1. Retell the story of the birth of Jesus while the children act out the parts of Joseph, Mary, the innkeeper, the shepherds, and the wise men. Use props such as a baby doll, a small blanket, and a shawl, if they are available. Give every child a chance to participate. You may want to repeat the activity, allowing the children to take different parts.

  2. Help the children cut or draw simple star decorations. Let the children color their decorations, and attach a string to each star so the child can hang it somewhere in his or her home.

  3. Discuss some of the commercial preparations for Christmas that the children have noticed. Help them understand that things like gifts and parties are fun, but Christmas is really about the birth of Jesus Christ and the importance of focusing on him and his life.

  4. Discuss local Christ-centered Christmas customs that you enjoy or are aware of. Invite the children to talk about any Christ-centered traditions their families enjoy at Christmastime.

Additional Activities for Younger Children

  1. Have the children pretend to be the shepherds resting in the field. Help them act out the fear the shepherds felt when they saw the angel, then the happiness they felt when they understood the news. Help them imagine hearing the angels sing and looking at the beautiful night sky and seeing the star. Walk together around the room to search for the baby. Kneel before the baby Jesus in the manger, and sing a song of praise.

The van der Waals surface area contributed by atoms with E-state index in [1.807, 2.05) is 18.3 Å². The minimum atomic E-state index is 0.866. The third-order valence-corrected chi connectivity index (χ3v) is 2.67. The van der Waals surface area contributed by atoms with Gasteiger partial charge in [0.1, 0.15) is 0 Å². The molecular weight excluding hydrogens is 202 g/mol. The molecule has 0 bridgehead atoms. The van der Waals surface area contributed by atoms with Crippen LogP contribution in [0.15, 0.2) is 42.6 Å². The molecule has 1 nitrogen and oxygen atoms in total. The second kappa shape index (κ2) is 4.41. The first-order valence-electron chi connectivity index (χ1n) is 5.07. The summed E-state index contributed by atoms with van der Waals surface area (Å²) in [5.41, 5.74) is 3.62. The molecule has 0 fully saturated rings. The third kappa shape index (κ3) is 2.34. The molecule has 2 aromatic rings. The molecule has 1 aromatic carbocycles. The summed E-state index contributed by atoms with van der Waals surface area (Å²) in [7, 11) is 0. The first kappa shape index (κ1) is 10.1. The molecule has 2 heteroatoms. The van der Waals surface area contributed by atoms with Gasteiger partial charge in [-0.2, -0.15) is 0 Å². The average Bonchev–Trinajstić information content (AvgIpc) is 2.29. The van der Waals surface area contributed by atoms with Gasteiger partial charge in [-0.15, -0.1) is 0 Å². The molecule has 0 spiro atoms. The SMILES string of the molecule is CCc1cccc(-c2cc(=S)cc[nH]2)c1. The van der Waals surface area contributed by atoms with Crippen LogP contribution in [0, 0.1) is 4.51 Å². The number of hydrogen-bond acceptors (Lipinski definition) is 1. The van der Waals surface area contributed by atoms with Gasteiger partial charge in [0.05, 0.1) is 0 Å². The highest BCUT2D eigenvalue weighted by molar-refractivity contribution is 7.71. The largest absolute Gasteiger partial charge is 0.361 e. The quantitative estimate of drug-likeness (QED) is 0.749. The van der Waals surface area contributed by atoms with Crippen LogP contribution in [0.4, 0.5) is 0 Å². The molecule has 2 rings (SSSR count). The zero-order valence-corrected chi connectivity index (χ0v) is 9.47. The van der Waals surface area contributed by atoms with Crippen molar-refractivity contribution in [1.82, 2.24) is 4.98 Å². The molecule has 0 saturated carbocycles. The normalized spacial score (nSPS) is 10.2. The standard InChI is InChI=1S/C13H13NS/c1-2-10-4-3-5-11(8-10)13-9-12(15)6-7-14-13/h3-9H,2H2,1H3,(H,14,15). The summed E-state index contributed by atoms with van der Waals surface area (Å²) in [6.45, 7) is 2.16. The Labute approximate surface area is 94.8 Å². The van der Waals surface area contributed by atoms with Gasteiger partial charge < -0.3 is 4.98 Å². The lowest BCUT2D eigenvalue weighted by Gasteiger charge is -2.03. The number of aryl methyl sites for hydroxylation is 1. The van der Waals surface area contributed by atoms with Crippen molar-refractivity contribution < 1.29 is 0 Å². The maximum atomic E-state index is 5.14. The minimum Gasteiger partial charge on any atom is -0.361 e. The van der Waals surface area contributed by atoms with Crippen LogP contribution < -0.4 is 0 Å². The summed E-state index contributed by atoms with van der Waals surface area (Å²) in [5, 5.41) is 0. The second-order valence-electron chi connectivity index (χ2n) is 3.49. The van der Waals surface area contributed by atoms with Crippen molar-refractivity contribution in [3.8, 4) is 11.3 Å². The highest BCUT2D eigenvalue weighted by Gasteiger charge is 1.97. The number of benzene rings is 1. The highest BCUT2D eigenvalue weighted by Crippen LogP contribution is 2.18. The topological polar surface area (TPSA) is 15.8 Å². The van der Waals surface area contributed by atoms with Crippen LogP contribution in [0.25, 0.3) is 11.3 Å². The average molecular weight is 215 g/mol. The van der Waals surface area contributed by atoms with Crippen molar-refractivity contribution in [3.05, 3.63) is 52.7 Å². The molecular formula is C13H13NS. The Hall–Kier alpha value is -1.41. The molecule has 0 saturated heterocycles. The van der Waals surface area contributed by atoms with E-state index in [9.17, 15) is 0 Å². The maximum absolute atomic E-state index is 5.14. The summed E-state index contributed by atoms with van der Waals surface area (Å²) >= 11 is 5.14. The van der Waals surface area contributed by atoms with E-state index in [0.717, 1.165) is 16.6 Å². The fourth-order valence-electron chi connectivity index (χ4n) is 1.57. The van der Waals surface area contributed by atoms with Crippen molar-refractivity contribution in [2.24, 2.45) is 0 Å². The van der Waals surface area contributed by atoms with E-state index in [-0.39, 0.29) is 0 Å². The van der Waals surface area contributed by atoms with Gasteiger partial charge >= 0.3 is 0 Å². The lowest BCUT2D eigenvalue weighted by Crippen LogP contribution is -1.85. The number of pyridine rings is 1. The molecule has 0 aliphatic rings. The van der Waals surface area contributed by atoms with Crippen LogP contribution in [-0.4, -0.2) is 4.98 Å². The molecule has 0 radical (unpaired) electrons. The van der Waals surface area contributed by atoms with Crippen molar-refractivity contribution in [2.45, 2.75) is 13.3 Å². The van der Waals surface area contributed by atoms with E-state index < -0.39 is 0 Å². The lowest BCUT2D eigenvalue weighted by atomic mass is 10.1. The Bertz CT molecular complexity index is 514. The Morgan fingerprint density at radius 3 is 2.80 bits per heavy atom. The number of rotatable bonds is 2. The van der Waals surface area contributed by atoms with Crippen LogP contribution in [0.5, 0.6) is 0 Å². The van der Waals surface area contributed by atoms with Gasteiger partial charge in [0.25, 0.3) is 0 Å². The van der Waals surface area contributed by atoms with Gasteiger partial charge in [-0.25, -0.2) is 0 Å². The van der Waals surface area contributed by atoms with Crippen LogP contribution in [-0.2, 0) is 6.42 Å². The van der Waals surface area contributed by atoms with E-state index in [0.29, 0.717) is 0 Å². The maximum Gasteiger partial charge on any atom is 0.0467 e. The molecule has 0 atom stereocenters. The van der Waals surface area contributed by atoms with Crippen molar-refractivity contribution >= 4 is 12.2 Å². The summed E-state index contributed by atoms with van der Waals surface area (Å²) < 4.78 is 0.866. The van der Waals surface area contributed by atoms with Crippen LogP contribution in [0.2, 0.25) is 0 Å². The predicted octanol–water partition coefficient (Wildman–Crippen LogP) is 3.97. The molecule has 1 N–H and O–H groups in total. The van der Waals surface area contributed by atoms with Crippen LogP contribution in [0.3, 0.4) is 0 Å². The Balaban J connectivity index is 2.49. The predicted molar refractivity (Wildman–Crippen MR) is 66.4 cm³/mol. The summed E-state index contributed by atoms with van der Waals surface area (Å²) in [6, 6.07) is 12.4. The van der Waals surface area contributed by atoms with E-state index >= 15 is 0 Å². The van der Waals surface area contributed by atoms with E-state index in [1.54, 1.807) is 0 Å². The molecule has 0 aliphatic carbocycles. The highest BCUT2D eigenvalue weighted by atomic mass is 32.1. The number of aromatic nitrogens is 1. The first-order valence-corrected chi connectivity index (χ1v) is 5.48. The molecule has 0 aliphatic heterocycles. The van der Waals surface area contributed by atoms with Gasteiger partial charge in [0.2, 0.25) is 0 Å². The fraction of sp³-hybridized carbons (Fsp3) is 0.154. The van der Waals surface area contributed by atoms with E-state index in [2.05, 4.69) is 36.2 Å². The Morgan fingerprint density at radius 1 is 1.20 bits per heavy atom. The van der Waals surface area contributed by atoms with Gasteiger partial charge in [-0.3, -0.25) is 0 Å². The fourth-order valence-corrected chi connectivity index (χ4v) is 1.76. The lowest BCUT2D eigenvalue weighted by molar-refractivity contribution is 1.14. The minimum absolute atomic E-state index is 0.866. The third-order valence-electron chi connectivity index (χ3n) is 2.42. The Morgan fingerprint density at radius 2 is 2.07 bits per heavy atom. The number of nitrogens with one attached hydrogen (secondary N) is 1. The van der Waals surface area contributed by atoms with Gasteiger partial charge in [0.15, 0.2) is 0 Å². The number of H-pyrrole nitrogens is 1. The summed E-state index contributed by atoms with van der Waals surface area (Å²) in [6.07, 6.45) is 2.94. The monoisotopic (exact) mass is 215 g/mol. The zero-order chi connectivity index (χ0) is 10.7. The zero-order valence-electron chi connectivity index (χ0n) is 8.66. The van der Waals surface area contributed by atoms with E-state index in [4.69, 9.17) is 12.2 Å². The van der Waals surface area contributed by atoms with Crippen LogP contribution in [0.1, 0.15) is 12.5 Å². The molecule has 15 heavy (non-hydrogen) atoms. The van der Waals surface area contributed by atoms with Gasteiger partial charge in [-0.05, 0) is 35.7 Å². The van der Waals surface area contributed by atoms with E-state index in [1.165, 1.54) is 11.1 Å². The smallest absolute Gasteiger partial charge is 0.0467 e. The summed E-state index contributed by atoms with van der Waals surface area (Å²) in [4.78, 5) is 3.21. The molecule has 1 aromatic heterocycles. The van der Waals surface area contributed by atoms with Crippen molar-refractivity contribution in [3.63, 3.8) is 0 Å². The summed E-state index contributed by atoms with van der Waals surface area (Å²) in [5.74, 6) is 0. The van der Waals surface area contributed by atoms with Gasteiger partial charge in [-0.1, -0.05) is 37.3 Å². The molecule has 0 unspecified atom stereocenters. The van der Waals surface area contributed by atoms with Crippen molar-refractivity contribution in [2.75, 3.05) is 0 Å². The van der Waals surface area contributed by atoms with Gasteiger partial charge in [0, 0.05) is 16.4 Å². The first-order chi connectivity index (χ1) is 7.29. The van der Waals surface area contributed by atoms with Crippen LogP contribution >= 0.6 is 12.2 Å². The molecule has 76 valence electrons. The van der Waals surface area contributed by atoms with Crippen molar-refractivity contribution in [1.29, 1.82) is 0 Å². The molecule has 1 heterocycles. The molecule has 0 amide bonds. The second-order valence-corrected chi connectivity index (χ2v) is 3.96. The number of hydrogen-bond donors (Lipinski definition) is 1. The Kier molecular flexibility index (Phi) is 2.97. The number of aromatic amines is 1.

2. Help the children do the actions to the following verse as you say the words:

    A baby in a manger (rock arms as if cradling a baby),

    A loving mother near (reach out arms),

    A star shines in the heavens (point with awe to the sky),

    The Son of God is here (clap hands for joy)!

  3. Sing or say the words to “Little Jesus” (Children’s Songbook, p. 39) or “Jesus Said Love Everyone” (Children’s Songbook, p. 61). Remind the children that we celebrate Jesus’ birth at Christmastime.

  4. Make simple paper cutouts of the swaddled baby Jesus. Collect dried grass, hay, or straw and bring it for the children to glue onto a “manger” (a square of paper). Have the children glue the baby Jesus cutout over the bed of grass or straw.